In a recent study (Boyle et al. 2014), we show that the animal invasion of the seafloor at the Ediacaran/Cambrian boundary (~542 Ma) affected the global marine phosphorous and carbon cycles through bioturbation. Ultimately, this resulted in lowering of atmospheric O2 levels on a million year time scale. As O2 levels decreased, bioturbation decreased as well. This mechanism explains why O2 levels have remained stable after the emergence of motile animals. To put it shortly, early animal ecosystems took stewardship over O2 regulation on Earth!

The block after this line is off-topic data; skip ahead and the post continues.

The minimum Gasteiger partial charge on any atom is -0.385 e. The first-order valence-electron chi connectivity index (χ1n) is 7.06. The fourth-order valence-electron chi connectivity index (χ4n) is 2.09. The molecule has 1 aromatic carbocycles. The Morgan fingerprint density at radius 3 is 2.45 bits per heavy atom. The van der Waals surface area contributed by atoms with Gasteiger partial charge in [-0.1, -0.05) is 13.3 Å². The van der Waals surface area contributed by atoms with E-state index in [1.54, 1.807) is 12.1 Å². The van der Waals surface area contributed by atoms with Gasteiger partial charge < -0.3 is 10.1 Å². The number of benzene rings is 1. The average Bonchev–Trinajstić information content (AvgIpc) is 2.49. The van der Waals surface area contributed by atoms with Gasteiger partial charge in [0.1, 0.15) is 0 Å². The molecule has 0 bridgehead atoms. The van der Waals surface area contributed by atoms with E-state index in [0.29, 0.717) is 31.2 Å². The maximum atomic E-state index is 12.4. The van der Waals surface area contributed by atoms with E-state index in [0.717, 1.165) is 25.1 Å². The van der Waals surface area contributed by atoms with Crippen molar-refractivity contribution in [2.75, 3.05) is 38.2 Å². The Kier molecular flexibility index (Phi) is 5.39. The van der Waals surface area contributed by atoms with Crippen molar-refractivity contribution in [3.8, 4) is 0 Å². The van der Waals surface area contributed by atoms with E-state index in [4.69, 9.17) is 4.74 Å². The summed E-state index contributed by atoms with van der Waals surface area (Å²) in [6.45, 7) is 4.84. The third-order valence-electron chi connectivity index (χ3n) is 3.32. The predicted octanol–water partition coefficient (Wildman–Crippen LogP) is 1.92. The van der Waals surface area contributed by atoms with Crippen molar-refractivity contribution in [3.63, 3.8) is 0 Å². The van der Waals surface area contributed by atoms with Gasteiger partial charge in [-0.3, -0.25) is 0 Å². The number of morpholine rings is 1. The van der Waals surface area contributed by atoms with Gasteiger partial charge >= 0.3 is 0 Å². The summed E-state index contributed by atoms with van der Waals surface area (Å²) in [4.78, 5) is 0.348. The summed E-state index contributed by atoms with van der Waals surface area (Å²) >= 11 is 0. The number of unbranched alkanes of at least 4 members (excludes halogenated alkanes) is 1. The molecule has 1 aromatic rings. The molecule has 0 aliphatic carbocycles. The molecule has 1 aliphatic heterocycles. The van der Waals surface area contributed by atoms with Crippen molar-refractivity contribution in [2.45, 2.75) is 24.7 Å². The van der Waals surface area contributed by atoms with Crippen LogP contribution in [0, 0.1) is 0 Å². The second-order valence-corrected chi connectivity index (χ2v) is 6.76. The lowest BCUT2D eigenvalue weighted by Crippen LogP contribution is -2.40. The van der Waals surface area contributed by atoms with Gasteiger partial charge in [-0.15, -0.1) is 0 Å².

Boyle et al. Nature Geoscience (2014): Stabilization of the coupled oxygen and phosphorus cycles by the evolution of bioturbation
Filip Meysman News & Views Nature: Oxygen burrowed away